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Kentucky Court of Appeals determines what it takes to be a 'successor'

07.01.2007

Generally, an employer that acquires all or substantially all of another employer's assets, or otherwise succeeds its business, is considered a "successor" to the acquired employer. In that capacity, the new employer assumes the assets and liabilities of the predecessor's unemployment compensation reserve account. The Kentucky Court of Appeals recently had an opportunity to address the factors that allow the new owner of a business to be deemed a successor.

Facts

Norfolk Southern Railway Company owned the Shelbyville Mixing Center, a facility located in Shelby County, Kentucky, where railroad cars are loaded and unloaded. Norfolk owned the building, the rail yard, and the railcars but contracted out the work. Before August 2002, Shelbyville Mixing Center, Inc. (SMCI), operated the facility under a contract with Norfolk. SMCI also had a collective bargaining agreement (CBA) with Teamsters Local Union No. 89 covering the workers at the Shelbyville Mixing Center.

The company's contract with Norfolk was set to expire on August 25, 2002. Consequently, Norfolk began accepting bids that summer. In addition to SMCI, Competitive Auto Ramp Services, Inc. (CARS), submitted a bid and eventually won the Norfolk contract.

CARS operated the same facility and performed the same work as SMCI. There was no interruption in the operation of the business, and CARS employed approximately 98 percent of SMCI's former employees.

A few months into the CARS/Norfolk contract, a Kentucky Division of Unemployment Insurance auditor received a delinquent report assignment on SMCI. The auditor's investigation revealed that CARS was operating the same facility as SMCI and performing the same work with 98 percent of the same employees. Based on those facts, the auditor notified CARS that it was the "successor" to SMCI, and if the Division was unable to collect the amounts owed from SMCI, then CARS would be responsible for the delinquency. CARS was informed that SMCI owed the Division more than $250,000, including taxes, interest, and other penalties.

CARS asked the Kentucky Unemployment Insurance Commission to review the auditor's determination. That request was followed by an appeal to the Franklin Circuit Court and, finally, an appeal to the Kentucky Court of Appeals.

Court's decision

The court found that CARS operated the same business at the same facility with essentially all of the same employees as SMCI. But the court also found that Norfolk owned the facility and the railcars, that no conversations or negotiations between CARS and SMCI occurred, and that there was no agreement, assignment of rights or liabilities, or transfer of assets between CARS and SMCI. Moreover, CARS had negotiated its own separate CBA with the local union rather than adopting SMCI's contract.

The Division of Unemployment Insurance was unable to produce any evidence of a "connection, negotiation, or transaction" between SMCI and CARS. The court determined that CARS couldn't be a successor to SMCI without that evidence.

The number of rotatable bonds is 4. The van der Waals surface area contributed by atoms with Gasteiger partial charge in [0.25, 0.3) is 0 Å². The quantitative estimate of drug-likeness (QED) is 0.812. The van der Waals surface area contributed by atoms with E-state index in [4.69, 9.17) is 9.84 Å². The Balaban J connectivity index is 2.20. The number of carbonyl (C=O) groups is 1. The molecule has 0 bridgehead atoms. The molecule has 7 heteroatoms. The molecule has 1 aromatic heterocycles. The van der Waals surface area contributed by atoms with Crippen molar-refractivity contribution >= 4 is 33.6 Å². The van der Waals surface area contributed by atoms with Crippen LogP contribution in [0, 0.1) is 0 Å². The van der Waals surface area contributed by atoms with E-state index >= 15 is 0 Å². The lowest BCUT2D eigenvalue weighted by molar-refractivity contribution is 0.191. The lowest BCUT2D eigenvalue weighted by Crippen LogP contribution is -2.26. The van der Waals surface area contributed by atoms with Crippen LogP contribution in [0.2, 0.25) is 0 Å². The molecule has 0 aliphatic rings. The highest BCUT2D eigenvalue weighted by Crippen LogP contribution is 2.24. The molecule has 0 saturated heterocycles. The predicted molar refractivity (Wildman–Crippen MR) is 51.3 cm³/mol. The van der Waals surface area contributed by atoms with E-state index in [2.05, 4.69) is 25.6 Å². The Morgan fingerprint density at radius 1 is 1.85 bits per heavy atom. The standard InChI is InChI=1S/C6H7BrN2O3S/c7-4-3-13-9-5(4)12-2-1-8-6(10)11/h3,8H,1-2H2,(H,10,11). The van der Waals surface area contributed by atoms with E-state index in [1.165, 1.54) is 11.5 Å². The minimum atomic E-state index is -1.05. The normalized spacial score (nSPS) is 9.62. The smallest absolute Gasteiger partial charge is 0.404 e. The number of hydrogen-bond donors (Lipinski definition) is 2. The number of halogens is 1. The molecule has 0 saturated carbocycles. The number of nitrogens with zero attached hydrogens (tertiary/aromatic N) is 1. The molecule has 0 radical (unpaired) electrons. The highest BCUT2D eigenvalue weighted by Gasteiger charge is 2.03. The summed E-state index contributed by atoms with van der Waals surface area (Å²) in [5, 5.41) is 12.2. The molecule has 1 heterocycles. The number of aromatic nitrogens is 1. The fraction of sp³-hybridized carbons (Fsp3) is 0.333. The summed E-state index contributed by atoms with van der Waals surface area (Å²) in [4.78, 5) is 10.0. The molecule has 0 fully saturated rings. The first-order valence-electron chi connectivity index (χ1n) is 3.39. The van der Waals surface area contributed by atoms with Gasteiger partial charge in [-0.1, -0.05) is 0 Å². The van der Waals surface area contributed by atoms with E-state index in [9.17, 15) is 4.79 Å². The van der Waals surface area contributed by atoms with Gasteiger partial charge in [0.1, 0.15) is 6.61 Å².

It's worth noting that the statute at issue, KRS 341.540, was significantly amended during the litigation of this case. The new statute reads, in pertinent part:

For the purposes of this chapter, if a subject employer transfers all or part of its trade or business to another employing unit, the acquiring employing unit shall be deemed the successor if the transfer is in accordance with administrative regulations promulgated by the Secretary, or if the transferring and acquiring employing units have substantially the same ownership, management, or control. If an employing unit is deemed the successor, the transferring employing unit shall be deemed a predecessor.

Any successor to the trade or business of a subject employer shall assume the resources and liabilities of the predecessor's reserve account, including interest, and shall continue the payment of all contributions and interest due under this chapter, except that the successor shall not be required to assume the liability of any delinquent contributions and interest of the predecessor or predecessors unless the Cabinet notifies the successor of the delinquency.

Bottom line

Unemployment compensation insurance reserve accounts are a source of potential liability for a company that acquires another employer's business or assets. The impact of acquiring that liability should be well thought out before the deal is closed.

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If you have any questions or need help, please contact any member of the Bingham Greenebaum Doll LLP Labor and Employment Department. Find us online at www.bgdlegal.com. 

Copyright 2007 M. Lee Smith Publishers LLC 
KENTUCKY EMPLOYMENT LAW LETTER does not attempt to offer solutions to individual problems but rather to provide information about current developments in Kentucky employment law.  Questions about individual problems should be addressed to the employment law attorney of your choice.

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